One of the many fundamental mitzvot that are taught in this week's Torah portion is the mezuzah. We are commanded to put up a mezuzah that contains section of the Shema on the doorposts of our homes. The Sefer HaChinuch1 writes that the basic reason given for this mitzvah is that we should think of God every time we enter our homes. The Sefer HaChinuch also brings the Talmud2 that cites Rabbah saying that it is mitzvah to put the Mezuzah in area facing the reshus harabim (public space) so that a person entering the house will be immediately met by a Mitzva.

These ideas teach that the mitzvah of Mezuzah teaches us that home must be a place that is infused with G-d awareness as much as any other place, including places of prayer and study. It is possible to expand on this concept through a number of fascinating observations on the Torah.

In the Torah portion of Balak, Bilaam unwillingly blesses the Jewish people with beautiful blessings and words of praise. One of the most famous of these are the words: “Mah tovu ohalecha Yaakov, Mishkenotecha, Yisrael3 – “How goodly are your tents, Yaakov, your sanctuaries, Israel”. In the first part of this verse, Bilaam praises the homes of the Jewish people. Rashi elaborates on the nature of this praise: Bilaam saw that the openings of each tent were not facing each-other in order to maintain the privacy of each tent. However, it is not immediately clear what the word ‘Mishkenotecha’ (which normally denotes a holy sanctuary) refers to at the end of the verse. Rabbi Dovid Orlofsky explains that this also refers to the homes of the Jewish people. Bilaam was saying that they treat their homes with such holiness, that their home is transformed into a Mishkan in its own right. Bilaam was conveying that by acting with modesty in one’s home, is home becomes elevated from being simply the mundane location where one eats and sleeps, to being a place of great holiness.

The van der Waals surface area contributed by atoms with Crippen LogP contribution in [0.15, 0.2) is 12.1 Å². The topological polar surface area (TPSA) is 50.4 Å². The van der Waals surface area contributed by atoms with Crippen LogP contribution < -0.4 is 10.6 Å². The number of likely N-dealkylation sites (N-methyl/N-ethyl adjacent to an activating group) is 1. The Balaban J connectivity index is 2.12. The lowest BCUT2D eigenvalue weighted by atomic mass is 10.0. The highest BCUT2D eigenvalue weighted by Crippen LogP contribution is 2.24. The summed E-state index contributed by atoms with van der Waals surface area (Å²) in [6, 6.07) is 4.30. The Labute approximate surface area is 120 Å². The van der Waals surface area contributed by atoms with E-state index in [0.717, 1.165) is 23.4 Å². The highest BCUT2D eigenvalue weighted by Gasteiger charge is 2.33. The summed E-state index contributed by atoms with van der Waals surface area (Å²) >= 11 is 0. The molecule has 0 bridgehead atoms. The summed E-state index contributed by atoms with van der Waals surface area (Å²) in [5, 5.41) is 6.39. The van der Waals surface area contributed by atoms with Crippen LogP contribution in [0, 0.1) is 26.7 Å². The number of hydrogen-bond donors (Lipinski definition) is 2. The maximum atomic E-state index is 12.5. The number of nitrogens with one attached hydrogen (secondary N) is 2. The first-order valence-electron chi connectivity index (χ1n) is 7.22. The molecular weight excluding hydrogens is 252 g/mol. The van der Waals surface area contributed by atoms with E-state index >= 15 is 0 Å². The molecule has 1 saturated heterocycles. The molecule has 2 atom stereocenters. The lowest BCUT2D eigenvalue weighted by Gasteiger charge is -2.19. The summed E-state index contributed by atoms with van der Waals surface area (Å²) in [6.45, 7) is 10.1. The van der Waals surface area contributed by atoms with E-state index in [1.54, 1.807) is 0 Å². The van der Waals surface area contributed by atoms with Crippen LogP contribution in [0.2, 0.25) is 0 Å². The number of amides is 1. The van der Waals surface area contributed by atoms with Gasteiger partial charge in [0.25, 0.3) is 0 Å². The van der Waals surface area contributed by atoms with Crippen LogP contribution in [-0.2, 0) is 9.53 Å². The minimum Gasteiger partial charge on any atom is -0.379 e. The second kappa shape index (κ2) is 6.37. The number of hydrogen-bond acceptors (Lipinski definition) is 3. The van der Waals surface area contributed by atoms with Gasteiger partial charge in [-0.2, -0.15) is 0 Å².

The person who is perhaps most associated with elevating the mundane aspects of life, including in the home, is Yaakov.4 The Sages tell us that the Patriarchs described the Temple, (and service of God by extension), in different ways. Avraham described the Temple as a mountain, Yitzchak termed it as a field, and Yaakov referred to it as a house. It seems that these various descriptions represent the different ways that the Patriarchs related to serving God.